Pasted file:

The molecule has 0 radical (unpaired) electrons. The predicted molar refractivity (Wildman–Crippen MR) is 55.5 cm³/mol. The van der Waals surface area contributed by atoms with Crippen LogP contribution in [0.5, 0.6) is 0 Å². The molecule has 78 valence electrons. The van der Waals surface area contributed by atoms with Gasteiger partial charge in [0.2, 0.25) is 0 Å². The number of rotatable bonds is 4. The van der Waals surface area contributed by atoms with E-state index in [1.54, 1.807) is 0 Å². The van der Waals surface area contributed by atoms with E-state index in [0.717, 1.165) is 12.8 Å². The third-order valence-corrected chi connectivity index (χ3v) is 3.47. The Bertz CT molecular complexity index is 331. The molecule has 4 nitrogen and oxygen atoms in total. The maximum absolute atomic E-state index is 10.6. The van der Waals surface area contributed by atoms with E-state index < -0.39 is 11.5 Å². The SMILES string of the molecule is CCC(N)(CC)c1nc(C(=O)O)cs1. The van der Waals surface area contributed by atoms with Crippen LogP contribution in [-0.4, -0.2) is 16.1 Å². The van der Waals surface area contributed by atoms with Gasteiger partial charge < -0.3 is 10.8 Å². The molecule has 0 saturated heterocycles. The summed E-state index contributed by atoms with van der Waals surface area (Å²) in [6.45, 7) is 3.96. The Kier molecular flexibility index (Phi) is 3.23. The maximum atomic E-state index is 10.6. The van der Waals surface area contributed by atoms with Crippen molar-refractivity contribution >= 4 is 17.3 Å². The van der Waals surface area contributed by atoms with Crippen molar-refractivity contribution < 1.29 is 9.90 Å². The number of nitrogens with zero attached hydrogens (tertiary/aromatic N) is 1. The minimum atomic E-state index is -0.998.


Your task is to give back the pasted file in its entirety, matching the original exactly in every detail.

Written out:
The molecule has 0 radical (unpaired) electrons. The predicted molar refractivity (Wildman–Crippen MR) is 55.5 cm³/mol. The van der Waals surface area contributed by atoms with Crippen LogP contribution in [0.5, 0.6) is 0 Å². The molecule has 78 valence electrons. The van der Waals surface area contributed by atoms with Gasteiger partial charge in [0.2, 0.25) is 0 Å². The number of rotatable bonds is 4. The van der Waals surface area contributed by atoms with E-state index in [1.54, 1.807) is 0 Å². The van der Waals surface area contributed by atoms with E-state index in [0.717, 1.165) is 12.8 Å². The third-order valence-corrected chi connectivity index (χ3v) is 3.47. The Bertz CT molecular complexity index is 331. The molecule has 4 nitrogen and oxygen atoms in total. The maximum absolute atomic E-state index is 10.6. The van der Waals surface area contributed by atoms with E-state index < -0.39 is 11.5 Å². The SMILES string of the molecule is CCC(N)(CC)c1nc(C(=O)O)cs1. The van der Waals surface area contributed by atoms with Crippen LogP contribution in [-0.4, -0.2) is 16.1 Å². The van der Waals surface area contributed by atoms with Gasteiger partial charge < -0.3 is 10.8 Å². The molecule has 0 saturated heterocycles. The summed E-state index contributed by atoms with van der Waals surface area (Å²) in [6.45, 7) is 3.96. The Kier molecular flexibility index (Phi) is 3.23. The maximum atomic E-state index is 10.6. The van der Waals surface area contributed by atoms with Crippen molar-refractivity contribution >= 4 is 17.3 Å². The van der Waals surface area contributed by atoms with Crippen molar-refractivity contribution < 1.29 is 9.90 Å². The number of nitrogens with zero attached hydrogens (tertiary/aromatic N) is 1. The minimum atomic E-state index is -0.998.